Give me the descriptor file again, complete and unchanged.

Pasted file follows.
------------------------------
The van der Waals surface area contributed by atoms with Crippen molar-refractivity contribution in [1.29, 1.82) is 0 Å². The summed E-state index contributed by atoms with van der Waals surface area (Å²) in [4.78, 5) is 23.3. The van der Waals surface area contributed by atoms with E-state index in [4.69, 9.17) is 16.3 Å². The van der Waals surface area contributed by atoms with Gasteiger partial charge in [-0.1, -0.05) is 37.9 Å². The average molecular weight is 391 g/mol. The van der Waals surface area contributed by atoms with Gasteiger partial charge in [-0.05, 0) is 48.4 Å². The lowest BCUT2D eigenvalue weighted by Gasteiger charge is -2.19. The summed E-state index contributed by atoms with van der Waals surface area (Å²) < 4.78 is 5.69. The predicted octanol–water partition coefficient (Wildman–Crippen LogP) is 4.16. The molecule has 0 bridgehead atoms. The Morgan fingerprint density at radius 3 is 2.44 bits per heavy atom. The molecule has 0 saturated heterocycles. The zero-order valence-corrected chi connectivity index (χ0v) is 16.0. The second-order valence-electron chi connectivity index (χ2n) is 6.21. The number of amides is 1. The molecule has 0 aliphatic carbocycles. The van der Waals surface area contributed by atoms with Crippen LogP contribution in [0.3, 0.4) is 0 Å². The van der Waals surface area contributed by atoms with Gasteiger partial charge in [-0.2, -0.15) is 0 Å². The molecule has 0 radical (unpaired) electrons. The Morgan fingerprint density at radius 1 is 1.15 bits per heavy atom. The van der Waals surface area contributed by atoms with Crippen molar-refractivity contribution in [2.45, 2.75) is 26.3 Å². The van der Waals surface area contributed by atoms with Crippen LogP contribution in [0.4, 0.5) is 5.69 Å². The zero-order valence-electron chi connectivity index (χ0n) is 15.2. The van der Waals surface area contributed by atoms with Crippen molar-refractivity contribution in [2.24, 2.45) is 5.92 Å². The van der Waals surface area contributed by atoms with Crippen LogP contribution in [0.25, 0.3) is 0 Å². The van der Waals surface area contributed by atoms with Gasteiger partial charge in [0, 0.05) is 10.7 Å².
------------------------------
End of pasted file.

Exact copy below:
The van der Waals surface area contributed by atoms with Crippen molar-refractivity contribution in [1.29, 1.82) is 0 Å². The summed E-state index contributed by atoms with van der Waals surface area (Å²) in [4.78, 5) is 23.3. The van der Waals surface area contributed by atoms with E-state index in [4.69, 9.17) is 16.3 Å². The van der Waals surface area contributed by atoms with Gasteiger partial charge in [-0.1, -0.05) is 37.9 Å². The average molecular weight is 391 g/mol. The van der Waals surface area contributed by atoms with Gasteiger partial charge in [-0.05, 0) is 48.4 Å². The lowest BCUT2D eigenvalue weighted by Gasteiger charge is -2.19. The summed E-state index contributed by atoms with van der Waals surface area (Å²) < 4.78 is 5.69. The predicted octanol–water partition coefficient (Wildman–Crippen LogP) is 4.16. The molecule has 0 bridgehead atoms. The Morgan fingerprint density at radius 3 is 2.44 bits per heavy atom. The molecule has 0 saturated heterocycles. The zero-order valence-corrected chi connectivity index (χ0v) is 16.0. The second-order valence-electron chi connectivity index (χ2n) is 6.21. The number of amides is 1. The molecule has 0 aliphatic carbocycles. The van der Waals surface area contributed by atoms with Crippen LogP contribution in [0.3, 0.4) is 0 Å². The van der Waals surface area contributed by atoms with Gasteiger partial charge in [-0.2, -0.15) is 0 Å². The molecule has 0 radical (unpaired) electrons. The Morgan fingerprint density at radius 1 is 1.15 bits per heavy atom. The van der Waals surface area contributed by atoms with Crippen molar-refractivity contribution in [2.45, 2.75) is 26.3 Å². The van der Waals surface area contributed by atoms with Crippen LogP contribution in [0.4, 0.5) is 5.69 Å². The zero-order valence-electron chi connectivity index (χ0n) is 15.2. The van der Waals surface area contributed by atoms with Crippen molar-refractivity contribution in [2.24, 2.45) is 5.92 Å². The van der Waals surface area contributed by atoms with Crippen LogP contribution in [0.25, 0.3) is 0 Å². The van der Waals surface area contributed by atoms with Gasteiger partial charge in [0, 0.05) is 10.7 Å².